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Motivational Minute:
Blessings in the Midst of Disappointments

Life is filled with disappointments – you didn’t get that job you wanted, that big project you just completed is less than perfect, you didn’t do everything you wanted to do when your kids were growing up, someone else got credit for the job you did. Yes, life is filled with disappointments, but it’s also filled with joy, wonder and, most importantly, love. You didn’t get that job you wanted, but in the time you were trying to land that job, you learned a great deal about your own passions, personality, and so many of the possibilities you had never before seen. That project isn’t perfect, but in the process of doing it, you learned a lot of lessons on how to improve your craft so that, next time, you won’t make those same mistakes again. You missed doing some of the things with and for your kids over the years, but you somehow managed to build intimate connections with them that far surpass any one thing you may have overlooked. Someone else took credit for a job you did, but nothing can steal the fulfillment and satisfaction you felt in a job well done. In front of us are two paths – one that bears disappointment and one that manifests joy. Proverbs 16:25 reads, There is a path before each person that seems right, but it ends in death. Matthew 7:13-14 further illuminates this truth, as it reads, Enter through the narrow gate. For wide is the gate and broad is the road that leads to destruction, and many enter through it. But small is the gate and narrow the road that leads to life, and only a few find it. The path we choose is ours to decide.

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Through Rose-Colored Lenses: Life can be a Refraction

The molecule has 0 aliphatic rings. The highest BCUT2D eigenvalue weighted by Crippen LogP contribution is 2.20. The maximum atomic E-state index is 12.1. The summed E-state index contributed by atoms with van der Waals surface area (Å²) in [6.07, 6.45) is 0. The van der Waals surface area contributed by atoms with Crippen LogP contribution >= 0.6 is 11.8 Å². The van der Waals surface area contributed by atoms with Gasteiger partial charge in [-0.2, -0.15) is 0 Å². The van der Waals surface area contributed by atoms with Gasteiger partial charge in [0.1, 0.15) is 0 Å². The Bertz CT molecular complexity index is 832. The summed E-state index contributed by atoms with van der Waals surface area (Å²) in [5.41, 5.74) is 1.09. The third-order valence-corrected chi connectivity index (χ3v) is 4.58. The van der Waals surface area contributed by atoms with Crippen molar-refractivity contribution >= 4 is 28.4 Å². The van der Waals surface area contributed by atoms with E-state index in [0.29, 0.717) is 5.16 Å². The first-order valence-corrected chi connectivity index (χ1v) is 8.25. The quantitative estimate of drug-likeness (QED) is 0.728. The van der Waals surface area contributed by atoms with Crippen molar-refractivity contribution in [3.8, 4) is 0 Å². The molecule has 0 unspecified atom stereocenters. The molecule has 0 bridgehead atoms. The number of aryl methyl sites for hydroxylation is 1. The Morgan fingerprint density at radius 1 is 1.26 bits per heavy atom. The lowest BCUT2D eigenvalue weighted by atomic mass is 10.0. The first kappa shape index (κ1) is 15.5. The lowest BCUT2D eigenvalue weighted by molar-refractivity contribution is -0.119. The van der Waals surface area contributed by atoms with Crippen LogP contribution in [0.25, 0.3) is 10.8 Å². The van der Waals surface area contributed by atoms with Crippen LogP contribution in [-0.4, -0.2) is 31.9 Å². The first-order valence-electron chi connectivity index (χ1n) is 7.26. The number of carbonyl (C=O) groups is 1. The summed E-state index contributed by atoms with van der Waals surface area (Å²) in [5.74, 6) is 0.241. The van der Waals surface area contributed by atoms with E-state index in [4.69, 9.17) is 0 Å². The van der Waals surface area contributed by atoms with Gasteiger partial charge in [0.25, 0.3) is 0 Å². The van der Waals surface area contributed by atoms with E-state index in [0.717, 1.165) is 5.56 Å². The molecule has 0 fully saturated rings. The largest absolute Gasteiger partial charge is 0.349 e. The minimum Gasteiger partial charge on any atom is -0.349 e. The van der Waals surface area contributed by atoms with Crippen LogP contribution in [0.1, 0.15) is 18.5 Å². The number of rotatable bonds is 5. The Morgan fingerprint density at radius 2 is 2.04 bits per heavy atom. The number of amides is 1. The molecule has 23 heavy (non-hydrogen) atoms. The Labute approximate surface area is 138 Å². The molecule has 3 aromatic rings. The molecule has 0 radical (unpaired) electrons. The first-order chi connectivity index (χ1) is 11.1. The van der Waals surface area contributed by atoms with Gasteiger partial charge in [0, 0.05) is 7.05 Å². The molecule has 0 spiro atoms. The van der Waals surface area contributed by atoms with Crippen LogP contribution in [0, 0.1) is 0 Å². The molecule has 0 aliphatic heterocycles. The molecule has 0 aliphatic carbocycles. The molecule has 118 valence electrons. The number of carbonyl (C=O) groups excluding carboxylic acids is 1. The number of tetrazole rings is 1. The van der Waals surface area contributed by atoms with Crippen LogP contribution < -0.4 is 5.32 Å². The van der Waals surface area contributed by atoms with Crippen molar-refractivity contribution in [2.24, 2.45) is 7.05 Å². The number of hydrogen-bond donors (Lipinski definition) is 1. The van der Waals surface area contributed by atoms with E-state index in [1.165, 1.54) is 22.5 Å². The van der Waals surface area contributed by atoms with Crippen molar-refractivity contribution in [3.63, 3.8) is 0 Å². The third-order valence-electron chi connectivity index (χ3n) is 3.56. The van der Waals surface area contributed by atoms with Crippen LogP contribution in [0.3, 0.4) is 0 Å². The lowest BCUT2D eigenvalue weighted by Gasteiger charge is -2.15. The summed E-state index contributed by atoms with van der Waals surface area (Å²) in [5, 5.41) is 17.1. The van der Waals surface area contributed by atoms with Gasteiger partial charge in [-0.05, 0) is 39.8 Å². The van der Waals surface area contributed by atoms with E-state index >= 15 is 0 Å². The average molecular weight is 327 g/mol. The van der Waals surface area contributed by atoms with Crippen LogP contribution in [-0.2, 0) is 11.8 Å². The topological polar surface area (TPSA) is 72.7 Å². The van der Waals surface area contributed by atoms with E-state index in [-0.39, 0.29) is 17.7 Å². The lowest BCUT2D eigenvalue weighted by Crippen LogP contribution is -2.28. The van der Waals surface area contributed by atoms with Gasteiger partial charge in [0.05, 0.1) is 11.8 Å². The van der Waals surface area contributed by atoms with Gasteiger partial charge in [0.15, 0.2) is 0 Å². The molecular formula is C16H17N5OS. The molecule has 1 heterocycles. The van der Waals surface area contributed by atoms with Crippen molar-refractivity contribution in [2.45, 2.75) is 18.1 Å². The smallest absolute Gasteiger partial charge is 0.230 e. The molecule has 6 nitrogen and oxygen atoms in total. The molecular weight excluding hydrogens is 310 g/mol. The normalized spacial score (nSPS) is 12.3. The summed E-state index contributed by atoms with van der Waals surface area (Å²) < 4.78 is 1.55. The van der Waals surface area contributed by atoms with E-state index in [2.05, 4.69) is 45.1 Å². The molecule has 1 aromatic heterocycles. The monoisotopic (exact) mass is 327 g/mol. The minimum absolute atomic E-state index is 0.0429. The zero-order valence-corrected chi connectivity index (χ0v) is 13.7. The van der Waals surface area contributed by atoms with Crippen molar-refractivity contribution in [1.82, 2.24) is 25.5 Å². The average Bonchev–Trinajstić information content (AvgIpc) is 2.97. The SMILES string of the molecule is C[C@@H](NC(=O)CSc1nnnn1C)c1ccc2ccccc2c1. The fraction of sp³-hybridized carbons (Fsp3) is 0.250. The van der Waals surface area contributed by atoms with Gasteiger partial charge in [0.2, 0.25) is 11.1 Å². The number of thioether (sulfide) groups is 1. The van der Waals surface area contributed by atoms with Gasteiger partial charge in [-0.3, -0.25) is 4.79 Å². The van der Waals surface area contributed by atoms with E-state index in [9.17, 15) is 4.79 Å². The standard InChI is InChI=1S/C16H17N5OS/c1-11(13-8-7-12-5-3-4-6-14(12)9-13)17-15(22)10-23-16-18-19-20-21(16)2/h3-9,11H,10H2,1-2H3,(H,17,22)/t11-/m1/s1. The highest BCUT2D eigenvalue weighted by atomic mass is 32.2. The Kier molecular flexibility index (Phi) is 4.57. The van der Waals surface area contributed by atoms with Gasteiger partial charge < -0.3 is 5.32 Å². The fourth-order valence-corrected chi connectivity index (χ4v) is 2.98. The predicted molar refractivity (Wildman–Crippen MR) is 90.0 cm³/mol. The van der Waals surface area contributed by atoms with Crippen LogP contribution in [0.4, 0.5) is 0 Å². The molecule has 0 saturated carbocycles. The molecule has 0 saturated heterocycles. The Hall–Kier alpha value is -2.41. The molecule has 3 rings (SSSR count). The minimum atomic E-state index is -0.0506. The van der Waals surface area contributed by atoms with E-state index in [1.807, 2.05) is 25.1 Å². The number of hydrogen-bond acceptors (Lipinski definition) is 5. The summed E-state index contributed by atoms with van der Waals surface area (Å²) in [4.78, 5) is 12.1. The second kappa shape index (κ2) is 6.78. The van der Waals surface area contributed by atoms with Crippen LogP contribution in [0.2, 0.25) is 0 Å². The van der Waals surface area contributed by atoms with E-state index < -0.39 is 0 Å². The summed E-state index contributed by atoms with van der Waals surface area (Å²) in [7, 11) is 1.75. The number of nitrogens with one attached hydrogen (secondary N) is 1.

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I was talking with a friend the other day who is in a very difficult situation that’s weighing heavily on her heart and mind. In her exasperation, she professed, “I just don’t understand why these things happen to me!” It got me thinking about life circumstances and the fact that… let’s face it – sometimes, life just deals us a bad hand. Whether it’s a financial slump, a family crisis, a social embarrassment, or a relational break-up, having the right filter and knowing how to respond and come back from these situations is what often makes or breaks us. While there may be no way to change the circumstance in which we find ourselves, there is always a way to change perspective. Renowned author, Victor Frankl, once said, The one thing you can’t take away from me is the way I choose to respond to what you do to me. The last of one’s freedoms is to choose one’s attitude in any given circumstance. In light of such sound advice, it is incumbent upon each and every one of us to appropriately frame life’s circumstances, such that the lens through which we view them serves to liberate rather than shackle us.

Webster defines a lens as something that facilitates and influences perception, comprehension, or evaluation. In optometry, there are two types of lenses – positive and negative. Because a negative lens does not bring parallel light rays together, it produces a virtual rather than a real image. A positive lens, however, which bends light to a specific focal point, produces a real image; one that visually represents what is actually being viewed. To obtain the real image of our circumstance, the positive lens through which we view it might include the following:

Look through others’ eyes… Often, when we’re in the middle of something, it can be difficult to see the bigger picture, to recognize all the elements surrounding our individual circumstance. For this reason, it can be helpful to confide in someone you trust. Sometimes all we need is the wisdom of counsel to help us gain perspective.

Envision change… Picture yourself differently within the situation. Just as a prism can refract light to create a rainbow, it’s possible for us to approach our situation in such a way that we begin to see facets of it we never realized were there. For example, in doing career counseling, I’ve witnessed many people approach a layoff as an opportunity to redirect their career toward something they always wanted but were never able to do.

Never wallow… Time spent in self pity is time wasted that we can never get back. When we view ourselves as victims, we plunge into a self-indulgent, negative spiral that is self-defeating and counter productive. My motto is: Any day that I’m alive and healthy is a good day!